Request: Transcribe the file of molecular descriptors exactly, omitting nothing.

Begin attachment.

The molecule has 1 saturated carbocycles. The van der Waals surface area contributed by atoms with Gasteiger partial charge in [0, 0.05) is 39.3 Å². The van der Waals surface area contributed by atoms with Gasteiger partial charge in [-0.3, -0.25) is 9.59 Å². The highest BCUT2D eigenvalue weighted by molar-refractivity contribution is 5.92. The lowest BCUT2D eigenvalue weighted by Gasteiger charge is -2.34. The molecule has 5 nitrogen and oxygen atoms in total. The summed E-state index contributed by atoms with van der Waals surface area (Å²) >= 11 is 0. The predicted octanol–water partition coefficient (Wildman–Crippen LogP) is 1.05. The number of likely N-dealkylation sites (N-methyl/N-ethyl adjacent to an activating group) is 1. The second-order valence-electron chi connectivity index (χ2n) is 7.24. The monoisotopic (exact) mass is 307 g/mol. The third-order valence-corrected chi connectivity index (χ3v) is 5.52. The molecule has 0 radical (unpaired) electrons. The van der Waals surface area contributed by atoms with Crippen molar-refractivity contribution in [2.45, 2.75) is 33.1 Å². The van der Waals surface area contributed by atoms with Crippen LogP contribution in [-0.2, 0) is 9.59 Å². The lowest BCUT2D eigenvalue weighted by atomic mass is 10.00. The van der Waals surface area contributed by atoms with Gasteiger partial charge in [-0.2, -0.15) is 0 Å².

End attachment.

The molecule has 1 saturated carbocycles. The van der Waals surface area contributed by atoms with Gasteiger partial charge in [0, 0.05) is 39.3 Å². The van der Waals surface area contributed by atoms with Gasteiger partial charge in [-0.3, -0.25) is 9.59 Å². The highest BCUT2D eigenvalue weighted by molar-refractivity contribution is 5.92. The lowest BCUT2D eigenvalue weighted by Gasteiger charge is -2.34. The molecule has 5 nitrogen and oxygen atoms in total. The summed E-state index contributed by atoms with van der Waals surface area (Å²) >= 11 is 0. The predicted octanol–water partition coefficient (Wildman–Crippen LogP) is 1.05. The number of likely N-dealkylation sites (N-methyl/N-ethyl adjacent to an activating group) is 1. The second-order valence-electron chi connectivity index (χ2n) is 7.24. The monoisotopic (exact) mass is 307 g/mol. The third-order valence-corrected chi connectivity index (χ3v) is 5.52. The molecule has 0 radical (unpaired) electrons. The van der Waals surface area contributed by atoms with Crippen molar-refractivity contribution in [2.45, 2.75) is 33.1 Å². The van der Waals surface area contributed by atoms with Crippen LogP contribution in [-0.2, 0) is 9.59 Å². The lowest BCUT2D eigenvalue weighted by atomic mass is 10.00. The van der Waals surface area contributed by atoms with Gasteiger partial charge in [-0.2, -0.15) is 0 Å².